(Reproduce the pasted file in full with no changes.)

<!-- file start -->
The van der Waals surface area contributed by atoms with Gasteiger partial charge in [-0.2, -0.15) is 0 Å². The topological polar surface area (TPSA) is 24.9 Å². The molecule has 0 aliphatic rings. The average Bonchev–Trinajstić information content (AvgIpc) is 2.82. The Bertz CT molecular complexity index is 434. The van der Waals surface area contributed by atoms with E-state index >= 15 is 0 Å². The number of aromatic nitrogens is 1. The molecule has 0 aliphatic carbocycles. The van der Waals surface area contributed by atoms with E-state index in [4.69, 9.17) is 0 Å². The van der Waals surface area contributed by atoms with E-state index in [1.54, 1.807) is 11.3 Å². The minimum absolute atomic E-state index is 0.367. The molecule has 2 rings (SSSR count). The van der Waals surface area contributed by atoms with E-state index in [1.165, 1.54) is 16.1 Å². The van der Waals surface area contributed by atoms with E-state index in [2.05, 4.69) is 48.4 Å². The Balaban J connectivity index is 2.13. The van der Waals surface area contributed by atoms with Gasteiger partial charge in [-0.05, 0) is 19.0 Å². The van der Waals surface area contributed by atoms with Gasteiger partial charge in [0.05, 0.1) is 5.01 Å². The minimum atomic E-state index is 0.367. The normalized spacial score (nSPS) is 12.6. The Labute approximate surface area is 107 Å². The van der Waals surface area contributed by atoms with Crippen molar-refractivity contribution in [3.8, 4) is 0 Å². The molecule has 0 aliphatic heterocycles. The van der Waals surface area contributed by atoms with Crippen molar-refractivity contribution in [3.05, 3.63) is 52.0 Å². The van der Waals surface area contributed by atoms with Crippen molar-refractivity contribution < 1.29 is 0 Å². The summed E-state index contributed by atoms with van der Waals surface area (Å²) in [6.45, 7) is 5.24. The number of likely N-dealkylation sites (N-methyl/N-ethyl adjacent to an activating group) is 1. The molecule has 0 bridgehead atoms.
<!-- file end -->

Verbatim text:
The van der Waals surface area contributed by atoms with Gasteiger partial charge in [-0.2, -0.15) is 0 Å². The topological polar surface area (TPSA) is 24.9 Å². The molecule has 0 aliphatic rings. The average Bonchev–Trinajstić information content (AvgIpc) is 2.82. The Bertz CT molecular complexity index is 434. The van der Waals surface area contributed by atoms with E-state index >= 15 is 0 Å². The number of aromatic nitrogens is 1. The molecule has 0 aliphatic carbocycles. The van der Waals surface area contributed by atoms with E-state index in [4.69, 9.17) is 0 Å². The van der Waals surface area contributed by atoms with E-state index in [1.54, 1.807) is 11.3 Å². The minimum absolute atomic E-state index is 0.367. The molecule has 2 rings (SSSR count). The van der Waals surface area contributed by atoms with E-state index in [1.165, 1.54) is 16.1 Å². The van der Waals surface area contributed by atoms with E-state index in [2.05, 4.69) is 48.4 Å². The Balaban J connectivity index is 2.13. The van der Waals surface area contributed by atoms with Gasteiger partial charge in [-0.05, 0) is 19.0 Å². The van der Waals surface area contributed by atoms with Gasteiger partial charge in [0.05, 0.1) is 5.01 Å². The minimum atomic E-state index is 0.367. The normalized spacial score (nSPS) is 12.6. The Labute approximate surface area is 107 Å². The van der Waals surface area contributed by atoms with Crippen molar-refractivity contribution in [3.8, 4) is 0 Å². The molecule has 0 aliphatic heterocycles. The van der Waals surface area contributed by atoms with Crippen molar-refractivity contribution in [3.05, 3.63) is 52.0 Å². The van der Waals surface area contributed by atoms with Crippen molar-refractivity contribution < 1.29 is 0 Å². The summed E-state index contributed by atoms with van der Waals surface area (Å²) in [6.45, 7) is 5.24. The number of likely N-dealkylation sites (N-methyl/N-ethyl adjacent to an activating group) is 1. The molecule has 0 bridgehead atoms.